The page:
In 1957, while in the twilight of their careers as Baltimore Colts in the burgeoning NFL, Alan Ameche and Captain Gino Marchetti opened up the first Gino's with their pal, Louis C. Fischer. Through the years, the crew helped innovate the restaurant industry, especially with the Gino's Giant burger in 1966, whose triple-decker design arguably went on to inspire the multipatty burgers of other national fast-food chains. Ahead of their time, the team later cobranded with Kentucky Fried Chicken to bolster their menu and widen their appeal to the public before Gino's was acquired by the Roy Rogers brand in 1982, leaving many nostalgic for one of the fast-food industry's originals.
It wasn't until 2009, when Tom called up Gino to pose the idea of bringing Gino's back, that fans of the eatery could begin to quell their well-documented nostalgia in anticipation of enjoying Gino’s special recipes once again. Today, the menu boasts off-the-grill burgers, more than 100 flavors of real ice-cream shakes, and the return of the Gino's Giant, slathered in a secret sauce that was kept secret all these years by hiding it inside a modern-day football.
Mike and Tim Murphy, the brothers behind Burger Bros., specialize in hand-sculpted burgers that weigh in at a hefty 6 ounces. They crown the patties with toppings such as caramelized onions or blue cheese and also marinate portobello mushrooms for a vegetarian version of their classic handheld. Burgers aren’t the only reason to visit, though. Cooks also toss chicken wings with piquant sauces and cut Idaho potatoes by hand to create their fries. Patrons can sip ice-cream floats, freshly squeezed lemonade, or Mexican Coca-Cola sweetened with real cane sugar rather than mashed up cupcakes.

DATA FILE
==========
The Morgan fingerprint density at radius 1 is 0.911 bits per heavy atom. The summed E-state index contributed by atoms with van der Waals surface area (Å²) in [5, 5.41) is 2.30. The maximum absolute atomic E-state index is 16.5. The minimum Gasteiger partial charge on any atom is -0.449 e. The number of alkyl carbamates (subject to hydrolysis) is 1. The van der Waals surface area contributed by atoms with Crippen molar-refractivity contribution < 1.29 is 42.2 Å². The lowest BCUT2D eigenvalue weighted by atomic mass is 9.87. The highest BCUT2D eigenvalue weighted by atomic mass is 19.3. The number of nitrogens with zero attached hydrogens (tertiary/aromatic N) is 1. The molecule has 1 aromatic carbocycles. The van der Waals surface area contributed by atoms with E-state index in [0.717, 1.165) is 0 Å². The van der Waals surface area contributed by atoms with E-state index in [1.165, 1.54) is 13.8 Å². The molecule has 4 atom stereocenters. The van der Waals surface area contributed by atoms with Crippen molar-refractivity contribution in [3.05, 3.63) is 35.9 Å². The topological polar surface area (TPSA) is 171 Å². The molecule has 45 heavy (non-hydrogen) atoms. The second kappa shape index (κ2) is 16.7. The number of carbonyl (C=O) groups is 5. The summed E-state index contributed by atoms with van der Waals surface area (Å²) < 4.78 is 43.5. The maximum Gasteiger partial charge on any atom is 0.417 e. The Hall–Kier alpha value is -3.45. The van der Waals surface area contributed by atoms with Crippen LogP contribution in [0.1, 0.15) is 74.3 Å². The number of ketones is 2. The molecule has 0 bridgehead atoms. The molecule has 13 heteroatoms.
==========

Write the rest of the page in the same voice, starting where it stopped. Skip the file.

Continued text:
The chefs at Bread and Circuses Bistro—formerly called The French Press Cafe—serve up colorful American cuisine with a contemporary edge in a vintage-café-inspired dining room. The bistro's menu, like a yellow-marker-wielding culinary student, highlights an eclectic array of paninis, such as the grilled vegetable, a sumptuous repository of root vegetables and roasted red pepper garbed in bruschetta and balsamic vinaigrette ($8), or the new york strip steak and cheese ($10). Chew into the crusty exteriors of nonpressed sandwiches, including the baltimore club, a double-stacked crab-cake BLT (market price). Explore entrees such as the shrimp-and-scallop risotto ($17) or the salmon, pampered with a molasses kneading, rainforest-fruit-salsa dressing, and a French manicure before nestling against roasted red potatoes and grilled vegetables ($15).
At Orchard Market and Café, chef Nahid Vaezpour accents the menu's traditional Persian soups with khoresh and kebabs with a motherly touch and exotic spices. Like an unmarked box filled with fireworks, the aash-o-reshteh soup bears warm surprises, including sun-dried herbs, lentils, and chickpeas in vermicelli-filled broth. The gulf salad satisfies legume cravings with a medley of pepperoncini, black olives, and artichokes that graze atop a pasture of mixed greens abundantly sprinkled with Bulgarian feta. Diners can bite into chicken fesenjune khoresh, which is poached in a sauce spiced with cinnamon, walnut, and pomegranate molasses, or slide filet mignon, grilled tomato, and onion off the soltani kebab. The small, luxurious dining room sports regal touches such as a glass waterfall, bas-reliefs, gleaming brass samovars, and paintings by local artists of Cleopatra opulently drinking ranch dressing.
Instead of limiting themselves to one type of cuisine, S & J Crab Ranch has included two of their favorites—Maryland seafood and southern barbecue. Local flavors pile up at the raw bar, where diners can order gulf shrimp by the pound or plates of clams and seasoned mussels; however, as the restaurant’s name implies, crabs are the signature item. They can be steamed and served whole, as jumbo lump crab cakes, or in a creamy soup spiked with a bit of sherry.
Of course, the seafood seeps into the southern-inspired meals as well. A selection of classic southern sandwiches includes fried catfish with creole mustard. Regional cuisine builds out the rest of the menu, giving diners options such as slow-cooked Texas brisket, Carolina-style pulled pork, and st. louis ribs rubbed with secret spices. Even the classic American dishes take cues from S & J’s penchant for the ocean—fresh crab meat bulks up the mac ‘n’ cheese, and pulled pork and barbecue sauce enhance a pile of nachos.